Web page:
The world’s oldest profession. Escort. Whore. Hooker. Wench. Streetwalker. Call girl. Courtesan. Hustler. Harlot. No matter what you call it, we all know it as prostitution, and it is typically accompanied by a negative attitude. Montgomery College professor Susan A. Milstein, however, argues that prostitution is merely another job, saying, “Imagine a woman who is engaging in a specific behavior for money. Is that prostitution, or is it a job?” If we take away our preconceived notion of prostitutes as streetwalkers or whores and look at them as employees attempting to make a living, they become normal people in our eyes. Prostitution is often looked down upon as disgraceful or “dehumanizing” ...view middle of the document...
Such health screening requirements would also result in multiple health benefits for both the sex workers and the customers.
If the United States were to decriminalize prostitution across the entire country, prostitutes would hopefully be required to undergo regular tests for sexually transmitted infections, as well as the human immunodeficiency virus. Legal sex workers would also be required to utilize condoms when working. Research claims that with such requirements, the frequency of sexually related diseases would decrease (Milstein, 2009). This, however, would require additional funding. While prostitution is legal in Canada, the country does not possess the financial resources to fund the testing of prostitutes. Greece, on the other hand, requires legally registered prostitutes to undergo regular health screenings. The United States could use taxes and licensing fees from prostitution to fund health screenings. By monitoring the health statuses of prostitutes, the United States could decrease sexually transmitted infections among the population as a whole. Not only would this help prevent the prostitutes from contracting a disease, but it would also increase their general safety and welfare.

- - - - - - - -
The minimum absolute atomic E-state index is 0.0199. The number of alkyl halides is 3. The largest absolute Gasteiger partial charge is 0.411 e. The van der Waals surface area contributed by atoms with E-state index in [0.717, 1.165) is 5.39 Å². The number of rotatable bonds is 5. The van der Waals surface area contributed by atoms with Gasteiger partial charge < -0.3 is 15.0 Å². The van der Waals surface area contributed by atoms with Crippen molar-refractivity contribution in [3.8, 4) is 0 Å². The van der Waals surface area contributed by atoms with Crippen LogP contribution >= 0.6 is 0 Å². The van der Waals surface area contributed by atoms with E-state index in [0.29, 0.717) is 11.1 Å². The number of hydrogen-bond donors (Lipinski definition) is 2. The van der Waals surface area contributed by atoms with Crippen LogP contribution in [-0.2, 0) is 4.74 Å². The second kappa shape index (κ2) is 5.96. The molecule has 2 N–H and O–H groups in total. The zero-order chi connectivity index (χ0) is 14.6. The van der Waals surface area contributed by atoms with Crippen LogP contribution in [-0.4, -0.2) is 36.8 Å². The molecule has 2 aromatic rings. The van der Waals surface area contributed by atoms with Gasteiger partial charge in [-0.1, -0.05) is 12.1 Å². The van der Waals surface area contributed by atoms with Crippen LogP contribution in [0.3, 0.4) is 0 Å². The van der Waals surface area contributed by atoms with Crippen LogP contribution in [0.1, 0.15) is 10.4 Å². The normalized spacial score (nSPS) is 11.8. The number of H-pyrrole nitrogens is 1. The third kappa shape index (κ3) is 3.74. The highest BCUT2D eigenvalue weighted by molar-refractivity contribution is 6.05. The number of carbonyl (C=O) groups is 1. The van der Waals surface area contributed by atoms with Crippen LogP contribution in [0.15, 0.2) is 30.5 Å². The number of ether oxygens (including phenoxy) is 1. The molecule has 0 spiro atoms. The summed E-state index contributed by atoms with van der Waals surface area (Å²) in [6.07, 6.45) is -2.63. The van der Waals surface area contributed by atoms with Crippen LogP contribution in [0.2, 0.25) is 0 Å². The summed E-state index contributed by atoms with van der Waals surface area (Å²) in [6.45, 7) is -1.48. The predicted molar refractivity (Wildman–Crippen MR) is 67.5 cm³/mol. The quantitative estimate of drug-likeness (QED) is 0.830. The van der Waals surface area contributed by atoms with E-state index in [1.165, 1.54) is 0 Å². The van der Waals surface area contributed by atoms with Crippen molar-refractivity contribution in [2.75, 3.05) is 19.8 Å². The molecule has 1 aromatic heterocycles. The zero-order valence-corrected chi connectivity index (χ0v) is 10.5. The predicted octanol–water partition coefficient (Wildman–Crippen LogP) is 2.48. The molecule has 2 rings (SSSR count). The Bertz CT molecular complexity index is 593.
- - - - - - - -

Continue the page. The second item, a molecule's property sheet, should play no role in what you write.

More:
Safety and Welfare
According to Milstein, “many prostitutes are raped by their clients” or are threatened by clients, pimps, and even police (Milstein, 2009). Jane Wells and John-Keith Wasson of The Cable News Network (CNN) state that “legalization could potentially cut down on violence by [clients], but it cannot control the violence outside of brothel walls” (Wells, 2013). Prostitutes, however, are currently unable to report such violence because, in doing so, they would be outing themselves as prostitutes, a criminal act in all but two states. Sex workers not only experience physical violence but a lifetime of physical and emotional distress. Wells and Wasson interviewed former sex workers who claimed to “struggle with [post traumatic stress disorder], chronic pelvic disease, the repercussions of forced abortions, depression, drug addiction, self-mutilation and shame” (Wells, 2013). With the decriminalization and legalization of prostitution, these men and women would have resources for treatment of such complications, although they may still suffer from negative repercussions of their profession.
Conclusions and Future Study
The United States Department of State and Bureau of Public Affairs asserts that prostitution “[fuels] the...